It is recommended to report two values for the estimated GFR, one value if the patient is African American and another value if the patient is not African American.
The reason for this recommendation is that race can be difficult to represent reliably in electronic medical records and it is difficult, even if the race is noted, to know if the patient is of a mixed ethnic background. If the calculated GFR value is less than or equal to 60, it is recommended to report the value rounded to a whole number e. The reason not to report numeric values greater than 60 is because the impact of variability in the creatinine measurement has a progressively greater impact on the variability of the calculated GFR value as the creatinine value becomes smaller corresponding to more normal renal function, and the accuracy of the estimated GFR is poorer at higher GFRs .
Laboratories need to communicate to clinical providers and to pharmacists the clinical issues associated with a creatinine method that is calibrated to be traceable to IDMS. The critical clinical issues are the change in reference range, and the impact on using creatinine and calculated GFR to adjust dosage of nephrotoxic drugs.
Reporting calculated GFR from serum creatinine
The algorithms used to adjust drug dosages are usually based on the Cockcroft-Gault equation or the absolute creatinine value. Because the product labeling for drugs is based on one of these approaches, pharmacists and providers are obliged to use those algorithms.
Consequently, the laboratory must provide information on the magnitude of difference between an IDMS-traceable creatinine result and a result by the former method used by the laboratory. There are two principal approaches to establish traceability to a RMP.
One approach is to measure native clinical samples, using the routine method and using the RMP. The product calibrator s for the routine method is then value assigned to produce results for the native clinical samples that are equivalent to those from the RMP. The other approach to establish the values for the routine method product calibrator s is to use a reference material that is commutable with the native clinical samples between the RMP and the routine method, and which has its value assigned by a RMP.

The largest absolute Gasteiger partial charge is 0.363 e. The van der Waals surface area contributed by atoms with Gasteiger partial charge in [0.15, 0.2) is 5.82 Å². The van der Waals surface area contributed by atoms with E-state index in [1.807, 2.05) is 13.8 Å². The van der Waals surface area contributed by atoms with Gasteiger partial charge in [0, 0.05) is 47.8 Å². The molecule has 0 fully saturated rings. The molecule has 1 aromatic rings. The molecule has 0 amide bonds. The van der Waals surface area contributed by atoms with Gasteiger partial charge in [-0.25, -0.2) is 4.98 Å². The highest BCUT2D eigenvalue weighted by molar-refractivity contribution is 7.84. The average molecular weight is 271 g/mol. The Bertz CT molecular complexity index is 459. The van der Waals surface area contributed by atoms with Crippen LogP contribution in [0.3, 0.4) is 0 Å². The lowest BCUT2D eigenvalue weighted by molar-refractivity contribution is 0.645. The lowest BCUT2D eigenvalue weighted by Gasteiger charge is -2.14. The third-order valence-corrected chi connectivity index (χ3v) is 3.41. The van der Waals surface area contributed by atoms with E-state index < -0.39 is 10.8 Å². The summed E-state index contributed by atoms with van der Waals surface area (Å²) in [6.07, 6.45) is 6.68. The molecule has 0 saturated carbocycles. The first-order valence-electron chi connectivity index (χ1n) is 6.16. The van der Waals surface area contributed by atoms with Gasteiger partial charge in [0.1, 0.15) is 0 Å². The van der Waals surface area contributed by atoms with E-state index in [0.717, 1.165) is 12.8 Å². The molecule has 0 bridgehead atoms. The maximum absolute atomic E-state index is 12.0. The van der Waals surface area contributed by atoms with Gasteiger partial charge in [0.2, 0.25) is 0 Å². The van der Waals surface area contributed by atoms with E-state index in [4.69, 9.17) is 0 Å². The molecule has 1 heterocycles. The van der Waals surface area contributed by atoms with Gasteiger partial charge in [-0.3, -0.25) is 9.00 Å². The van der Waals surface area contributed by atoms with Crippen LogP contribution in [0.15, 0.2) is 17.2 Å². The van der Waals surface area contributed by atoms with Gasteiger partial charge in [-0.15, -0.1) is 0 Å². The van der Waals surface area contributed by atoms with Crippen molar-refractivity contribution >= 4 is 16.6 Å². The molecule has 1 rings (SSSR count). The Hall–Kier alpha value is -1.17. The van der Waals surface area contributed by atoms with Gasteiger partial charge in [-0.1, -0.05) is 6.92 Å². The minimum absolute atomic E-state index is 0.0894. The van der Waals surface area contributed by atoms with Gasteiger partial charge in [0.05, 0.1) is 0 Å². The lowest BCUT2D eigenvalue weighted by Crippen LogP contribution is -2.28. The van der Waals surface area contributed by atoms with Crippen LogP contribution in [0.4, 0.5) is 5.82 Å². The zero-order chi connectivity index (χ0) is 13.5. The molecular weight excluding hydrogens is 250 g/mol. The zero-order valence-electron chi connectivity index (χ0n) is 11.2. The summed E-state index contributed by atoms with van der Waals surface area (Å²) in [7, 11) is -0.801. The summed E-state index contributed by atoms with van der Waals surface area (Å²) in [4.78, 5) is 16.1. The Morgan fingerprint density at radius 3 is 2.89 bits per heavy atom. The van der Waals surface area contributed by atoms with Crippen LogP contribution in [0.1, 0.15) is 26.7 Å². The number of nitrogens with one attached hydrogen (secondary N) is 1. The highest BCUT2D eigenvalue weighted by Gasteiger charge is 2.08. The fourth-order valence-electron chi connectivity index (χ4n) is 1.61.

Reporting calculated GFR from serum creatinine
IVD manufacturers may also need to address imprecision and non-specificity of creatinine methods. IVD manufacturers should provide information to customers regarding the relationship between results from a creatinine method calibrated to be traceable to IDMS and previous conventionally calibrated methods.
This is essential information that the laboratory needs to make available to clinical providers and to pharmacists. In addition, IVD manufacturers should provide educational information to laboratories to assist them in reporting calculated GFR and in the transition from conventionally calibrated to IDMS-calibrated routine methods. IVD manufacturers should communicate with external quality assurance proficiency testing programs to ensure that laboratories participating in those programs are graded appropriately during the transition period from conventionally calibrated to IDMS-calibrated routine methods.
External quality assurance proficiency testing providers should ensure that participants are appropriately graded when there may be a bimodal distribution of results as some laboratories report results using reagent and calibrator inventory that has been conventionally calibrated, while others report results using newer inventory that has IDMS-traceable calibration. Prevalence of chronic kidney disease and decreased kidney function in the adult US population: Am J Kidney Dis ; Kidney Disease Outcome Quality Initiative.
Performance of the modification of diet in renal disease and Cockcroft-Gault equations in the estimation of GFR in health and in chronic kidney disease. J Am Soc Nephrol ; Performance of the Cockcroft-Gault and modification of diet in renal disease equations in estimating GFR in ill hospitalized patients.
State of the art in accuracy and inter-laboratory harmonization.